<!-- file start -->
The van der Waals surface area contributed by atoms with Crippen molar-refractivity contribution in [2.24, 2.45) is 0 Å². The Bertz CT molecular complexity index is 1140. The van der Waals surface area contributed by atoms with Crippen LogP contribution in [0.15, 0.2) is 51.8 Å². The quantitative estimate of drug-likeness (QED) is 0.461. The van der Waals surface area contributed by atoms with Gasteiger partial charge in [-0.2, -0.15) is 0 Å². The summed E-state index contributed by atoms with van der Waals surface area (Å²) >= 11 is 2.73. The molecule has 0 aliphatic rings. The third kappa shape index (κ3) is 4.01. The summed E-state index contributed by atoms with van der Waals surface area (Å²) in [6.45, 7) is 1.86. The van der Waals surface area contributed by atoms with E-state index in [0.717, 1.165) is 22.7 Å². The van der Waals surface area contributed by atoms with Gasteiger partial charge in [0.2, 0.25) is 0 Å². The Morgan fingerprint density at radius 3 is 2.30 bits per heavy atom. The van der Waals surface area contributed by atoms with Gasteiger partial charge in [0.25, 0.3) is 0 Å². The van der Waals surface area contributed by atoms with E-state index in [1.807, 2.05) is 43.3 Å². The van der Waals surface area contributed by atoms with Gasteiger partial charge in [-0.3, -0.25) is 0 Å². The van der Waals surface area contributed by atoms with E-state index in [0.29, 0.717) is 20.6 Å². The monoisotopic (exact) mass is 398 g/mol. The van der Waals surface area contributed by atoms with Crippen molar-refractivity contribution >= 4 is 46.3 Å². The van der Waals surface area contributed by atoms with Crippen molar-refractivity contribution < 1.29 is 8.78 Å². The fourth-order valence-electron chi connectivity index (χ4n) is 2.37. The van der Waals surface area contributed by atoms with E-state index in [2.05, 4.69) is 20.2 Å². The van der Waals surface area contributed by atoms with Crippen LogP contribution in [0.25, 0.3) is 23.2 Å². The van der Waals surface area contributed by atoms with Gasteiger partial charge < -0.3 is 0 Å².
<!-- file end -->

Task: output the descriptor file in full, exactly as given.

The van der Waals surface area contributed by atoms with Crippen molar-refractivity contribution in [2.24, 2.45) is 0 Å². The Bertz CT molecular complexity index is 1140. The van der Waals surface area contributed by atoms with Crippen LogP contribution in [0.15, 0.2) is 51.8 Å². The quantitative estimate of drug-likeness (QED) is 0.461. The van der Waals surface area contributed by atoms with Gasteiger partial charge in [-0.2, -0.15) is 0 Å². The summed E-state index contributed by atoms with van der Waals surface area (Å²) >= 11 is 2.73. The molecule has 0 aliphatic rings. The third kappa shape index (κ3) is 4.01. The summed E-state index contributed by atoms with van der Waals surface area (Å²) in [6.45, 7) is 1.86. The van der Waals surface area contributed by atoms with E-state index in [0.717, 1.165) is 22.7 Å². The van der Waals surface area contributed by atoms with Gasteiger partial charge in [0.2, 0.25) is 0 Å². The Morgan fingerprint density at radius 3 is 2.30 bits per heavy atom. The van der Waals surface area contributed by atoms with Gasteiger partial charge in [0.25, 0.3) is 0 Å². The van der Waals surface area contributed by atoms with E-state index in [1.807, 2.05) is 43.3 Å². The van der Waals surface area contributed by atoms with Gasteiger partial charge in [-0.3, -0.25) is 0 Å². The van der Waals surface area contributed by atoms with E-state index in [0.29, 0.717) is 20.6 Å². The monoisotopic (exact) mass is 398 g/mol. The van der Waals surface area contributed by atoms with Crippen molar-refractivity contribution >= 4 is 46.3 Å². The van der Waals surface area contributed by atoms with Crippen molar-refractivity contribution < 1.29 is 8.78 Å². The fourth-order valence-electron chi connectivity index (χ4n) is 2.37. The van der Waals surface area contributed by atoms with E-state index in [2.05, 4.69) is 20.2 Å². The van der Waals surface area contributed by atoms with Crippen LogP contribution in [0.25, 0.3) is 23.2 Å². The van der Waals surface area contributed by atoms with Gasteiger partial charge < -0.3 is 0 Å².